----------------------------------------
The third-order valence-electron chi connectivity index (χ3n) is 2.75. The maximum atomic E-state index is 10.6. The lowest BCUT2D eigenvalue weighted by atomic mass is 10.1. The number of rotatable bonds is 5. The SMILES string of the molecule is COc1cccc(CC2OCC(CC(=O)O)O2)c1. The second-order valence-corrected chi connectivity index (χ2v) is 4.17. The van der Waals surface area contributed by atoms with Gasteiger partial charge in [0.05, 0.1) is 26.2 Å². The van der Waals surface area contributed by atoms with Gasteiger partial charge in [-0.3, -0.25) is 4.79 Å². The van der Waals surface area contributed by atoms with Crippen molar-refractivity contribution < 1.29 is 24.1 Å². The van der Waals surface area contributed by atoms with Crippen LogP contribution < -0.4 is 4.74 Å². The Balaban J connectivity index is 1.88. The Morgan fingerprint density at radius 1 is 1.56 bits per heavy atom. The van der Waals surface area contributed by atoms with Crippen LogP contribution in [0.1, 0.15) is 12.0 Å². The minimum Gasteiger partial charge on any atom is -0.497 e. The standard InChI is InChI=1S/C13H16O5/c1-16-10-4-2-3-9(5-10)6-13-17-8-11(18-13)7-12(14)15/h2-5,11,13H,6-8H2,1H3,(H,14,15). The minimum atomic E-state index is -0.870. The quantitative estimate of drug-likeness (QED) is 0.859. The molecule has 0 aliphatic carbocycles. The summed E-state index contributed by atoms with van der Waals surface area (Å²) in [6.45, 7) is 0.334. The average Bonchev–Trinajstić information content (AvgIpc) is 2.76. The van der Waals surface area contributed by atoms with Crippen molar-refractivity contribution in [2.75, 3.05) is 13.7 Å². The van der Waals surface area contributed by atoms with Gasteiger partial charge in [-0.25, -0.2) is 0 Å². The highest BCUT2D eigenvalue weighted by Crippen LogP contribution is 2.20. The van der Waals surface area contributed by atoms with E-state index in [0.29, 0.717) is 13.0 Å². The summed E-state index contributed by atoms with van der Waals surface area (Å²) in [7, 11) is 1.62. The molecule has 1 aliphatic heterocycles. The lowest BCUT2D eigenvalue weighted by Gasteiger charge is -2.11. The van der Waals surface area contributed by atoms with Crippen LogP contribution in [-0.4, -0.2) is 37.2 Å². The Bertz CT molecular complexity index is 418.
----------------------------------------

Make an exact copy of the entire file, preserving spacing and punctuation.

The third-order valence-electron chi connectivity index (χ3n) is 2.75. The maximum atomic E-state index is 10.6. The lowest BCUT2D eigenvalue weighted by atomic mass is 10.1. The number of rotatable bonds is 5. The SMILES string of the molecule is COc1cccc(CC2OCC(CC(=O)O)O2)c1. The second-order valence-corrected chi connectivity index (χ2v) is 4.17. The van der Waals surface area contributed by atoms with Gasteiger partial charge in [0.05, 0.1) is 26.2 Å². The van der Waals surface area contributed by atoms with Gasteiger partial charge in [-0.3, -0.25) is 4.79 Å². The van der Waals surface area contributed by atoms with Crippen molar-refractivity contribution < 1.29 is 24.1 Å². The van der Waals surface area contributed by atoms with Crippen LogP contribution < -0.4 is 4.74 Å². The Balaban J connectivity index is 1.88. The Morgan fingerprint density at radius 1 is 1.56 bits per heavy atom. The van der Waals surface area contributed by atoms with Crippen LogP contribution in [0.1, 0.15) is 12.0 Å². The minimum Gasteiger partial charge on any atom is -0.497 e. The standard InChI is InChI=1S/C13H16O5/c1-16-10-4-2-3-9(5-10)6-13-17-8-11(18-13)7-12(14)15/h2-5,11,13H,6-8H2,1H3,(H,14,15). The minimum atomic E-state index is -0.870. The quantitative estimate of drug-likeness (QED) is 0.859. The molecule has 0 aliphatic carbocycles. The summed E-state index contributed by atoms with van der Waals surface area (Å²) in [6.45, 7) is 0.334. The average Bonchev–Trinajstić information content (AvgIpc) is 2.76. The van der Waals surface area contributed by atoms with Crippen molar-refractivity contribution in [2.75, 3.05) is 13.7 Å². The van der Waals surface area contributed by atoms with Gasteiger partial charge in [-0.25, -0.2) is 0 Å². The highest BCUT2D eigenvalue weighted by Crippen LogP contribution is 2.20. The van der Waals surface area contributed by atoms with E-state index in [0.29, 0.717) is 13.0 Å². The summed E-state index contributed by atoms with van der Waals surface area (Å²) in [7, 11) is 1.62. The molecule has 1 aliphatic heterocycles. The lowest BCUT2D eigenvalue weighted by Gasteiger charge is -2.11. The van der Waals surface area contributed by atoms with Crippen LogP contribution in [-0.4, -0.2) is 37.2 Å². The Bertz CT molecular complexity index is 418.